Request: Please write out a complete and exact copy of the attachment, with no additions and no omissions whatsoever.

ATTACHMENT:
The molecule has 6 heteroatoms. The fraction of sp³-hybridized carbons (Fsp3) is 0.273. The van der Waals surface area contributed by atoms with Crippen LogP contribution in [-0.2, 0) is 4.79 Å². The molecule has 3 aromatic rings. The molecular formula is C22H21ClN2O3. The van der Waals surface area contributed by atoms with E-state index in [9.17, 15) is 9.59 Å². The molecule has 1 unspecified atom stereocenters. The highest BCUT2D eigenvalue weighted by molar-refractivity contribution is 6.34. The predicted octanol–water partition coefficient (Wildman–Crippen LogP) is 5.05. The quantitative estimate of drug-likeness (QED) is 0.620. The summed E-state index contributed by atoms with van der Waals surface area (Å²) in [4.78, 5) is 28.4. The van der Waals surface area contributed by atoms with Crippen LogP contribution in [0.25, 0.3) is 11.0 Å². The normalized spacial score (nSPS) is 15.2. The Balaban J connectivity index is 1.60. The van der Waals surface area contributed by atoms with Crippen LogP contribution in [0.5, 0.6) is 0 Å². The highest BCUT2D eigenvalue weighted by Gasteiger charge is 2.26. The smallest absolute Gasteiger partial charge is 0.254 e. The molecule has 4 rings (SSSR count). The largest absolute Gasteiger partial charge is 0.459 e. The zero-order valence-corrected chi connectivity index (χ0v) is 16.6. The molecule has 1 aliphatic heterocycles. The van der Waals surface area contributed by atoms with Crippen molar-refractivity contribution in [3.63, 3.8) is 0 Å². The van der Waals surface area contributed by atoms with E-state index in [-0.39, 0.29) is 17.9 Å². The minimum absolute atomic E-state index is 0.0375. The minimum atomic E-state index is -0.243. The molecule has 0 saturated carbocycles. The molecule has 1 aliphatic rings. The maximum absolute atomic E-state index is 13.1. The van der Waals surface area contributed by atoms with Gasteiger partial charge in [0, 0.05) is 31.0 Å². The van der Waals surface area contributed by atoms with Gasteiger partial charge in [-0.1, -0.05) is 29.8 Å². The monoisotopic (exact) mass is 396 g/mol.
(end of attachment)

The molecule has 6 heteroatoms. The fraction of sp³-hybridized carbons (Fsp3) is 0.273. The van der Waals surface area contributed by atoms with Crippen LogP contribution in [-0.2, 0) is 4.79 Å². The molecule has 3 aromatic rings. The molecular formula is C22H21ClN2O3. The van der Waals surface area contributed by atoms with E-state index in [9.17, 15) is 9.59 Å². The molecule has 1 unspecified atom stereocenters. The highest BCUT2D eigenvalue weighted by molar-refractivity contribution is 6.34. The predicted octanol–water partition coefficient (Wildman–Crippen LogP) is 5.05. The quantitative estimate of drug-likeness (QED) is 0.620. The summed E-state index contributed by atoms with van der Waals surface area (Å²) in [4.78, 5) is 28.4. The van der Waals surface area contributed by atoms with Crippen LogP contribution in [0.25, 0.3) is 11.0 Å². The normalized spacial score (nSPS) is 15.2. The Balaban J connectivity index is 1.60. The van der Waals surface area contributed by atoms with Crippen LogP contribution in [0.5, 0.6) is 0 Å². The highest BCUT2D eigenvalue weighted by Gasteiger charge is 2.26. The smallest absolute Gasteiger partial charge is 0.254 e. The molecule has 4 rings (SSSR count). The largest absolute Gasteiger partial charge is 0.459 e. The zero-order valence-corrected chi connectivity index (χ0v) is 16.6. The molecule has 1 aliphatic heterocycles. The van der Waals surface area contributed by atoms with Crippen molar-refractivity contribution in [3.63, 3.8) is 0 Å². The van der Waals surface area contributed by atoms with E-state index in [-0.39, 0.29) is 17.9 Å². The minimum absolute atomic E-state index is 0.0375. The minimum atomic E-state index is -0.243. The molecule has 0 saturated carbocycles. The molecule has 1 aliphatic rings. The maximum absolute atomic E-state index is 13.1. The van der Waals surface area contributed by atoms with Gasteiger partial charge in [0, 0.05) is 31.0 Å². The van der Waals surface area contributed by atoms with Gasteiger partial charge in [-0.1, -0.05) is 29.8 Å². The monoisotopic (exact) mass is 396 g/mol.